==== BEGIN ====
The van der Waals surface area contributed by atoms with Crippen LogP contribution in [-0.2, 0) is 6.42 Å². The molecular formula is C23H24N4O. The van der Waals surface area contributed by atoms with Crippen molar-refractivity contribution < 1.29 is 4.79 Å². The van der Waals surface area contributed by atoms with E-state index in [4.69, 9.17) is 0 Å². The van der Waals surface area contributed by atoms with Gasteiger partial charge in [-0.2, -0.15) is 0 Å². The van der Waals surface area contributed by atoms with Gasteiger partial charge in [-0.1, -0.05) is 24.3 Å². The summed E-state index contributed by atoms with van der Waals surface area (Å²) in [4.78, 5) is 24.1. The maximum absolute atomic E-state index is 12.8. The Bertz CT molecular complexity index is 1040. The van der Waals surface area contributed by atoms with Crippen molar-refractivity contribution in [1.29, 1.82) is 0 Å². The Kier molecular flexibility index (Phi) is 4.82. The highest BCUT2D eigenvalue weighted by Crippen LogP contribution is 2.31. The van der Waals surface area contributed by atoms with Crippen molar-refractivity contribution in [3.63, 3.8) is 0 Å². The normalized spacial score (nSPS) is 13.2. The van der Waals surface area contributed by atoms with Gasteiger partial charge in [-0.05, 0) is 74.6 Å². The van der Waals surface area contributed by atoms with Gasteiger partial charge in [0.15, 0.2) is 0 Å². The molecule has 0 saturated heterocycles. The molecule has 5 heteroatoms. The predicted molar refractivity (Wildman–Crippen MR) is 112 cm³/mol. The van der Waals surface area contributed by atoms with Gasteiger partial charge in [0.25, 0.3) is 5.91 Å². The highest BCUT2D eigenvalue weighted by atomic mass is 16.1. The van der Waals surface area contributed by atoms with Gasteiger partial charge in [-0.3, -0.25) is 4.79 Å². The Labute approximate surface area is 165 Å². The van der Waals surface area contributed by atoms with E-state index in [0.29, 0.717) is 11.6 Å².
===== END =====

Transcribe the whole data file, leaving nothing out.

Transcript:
The van der Waals surface area contributed by atoms with Crippen LogP contribution in [-0.2, 0) is 6.42 Å². The molecular formula is C23H24N4O. The van der Waals surface area contributed by atoms with Crippen molar-refractivity contribution < 1.29 is 4.79 Å². The van der Waals surface area contributed by atoms with E-state index in [4.69, 9.17) is 0 Å². The van der Waals surface area contributed by atoms with Gasteiger partial charge in [-0.2, -0.15) is 0 Å². The van der Waals surface area contributed by atoms with Gasteiger partial charge in [-0.1, -0.05) is 24.3 Å². The summed E-state index contributed by atoms with van der Waals surface area (Å²) in [4.78, 5) is 24.1. The maximum absolute atomic E-state index is 12.8. The Bertz CT molecular complexity index is 1040. The van der Waals surface area contributed by atoms with Crippen molar-refractivity contribution in [1.29, 1.82) is 0 Å². The Kier molecular flexibility index (Phi) is 4.82. The highest BCUT2D eigenvalue weighted by Crippen LogP contribution is 2.31. The van der Waals surface area contributed by atoms with Crippen molar-refractivity contribution in [3.63, 3.8) is 0 Å². The normalized spacial score (nSPS) is 13.2. The van der Waals surface area contributed by atoms with Gasteiger partial charge in [-0.05, 0) is 74.6 Å². The van der Waals surface area contributed by atoms with Gasteiger partial charge in [0.15, 0.2) is 0 Å². The molecule has 0 saturated heterocycles. The molecule has 5 heteroatoms. The predicted molar refractivity (Wildman–Crippen MR) is 112 cm³/mol. The van der Waals surface area contributed by atoms with Gasteiger partial charge in [0.25, 0.3) is 5.91 Å². The highest BCUT2D eigenvalue weighted by atomic mass is 16.1. The van der Waals surface area contributed by atoms with Gasteiger partial charge in [-0.3, -0.25) is 4.79 Å². The Labute approximate surface area is 165 Å². The van der Waals surface area contributed by atoms with E-state index in [0.29, 0.717) is 11.6 Å².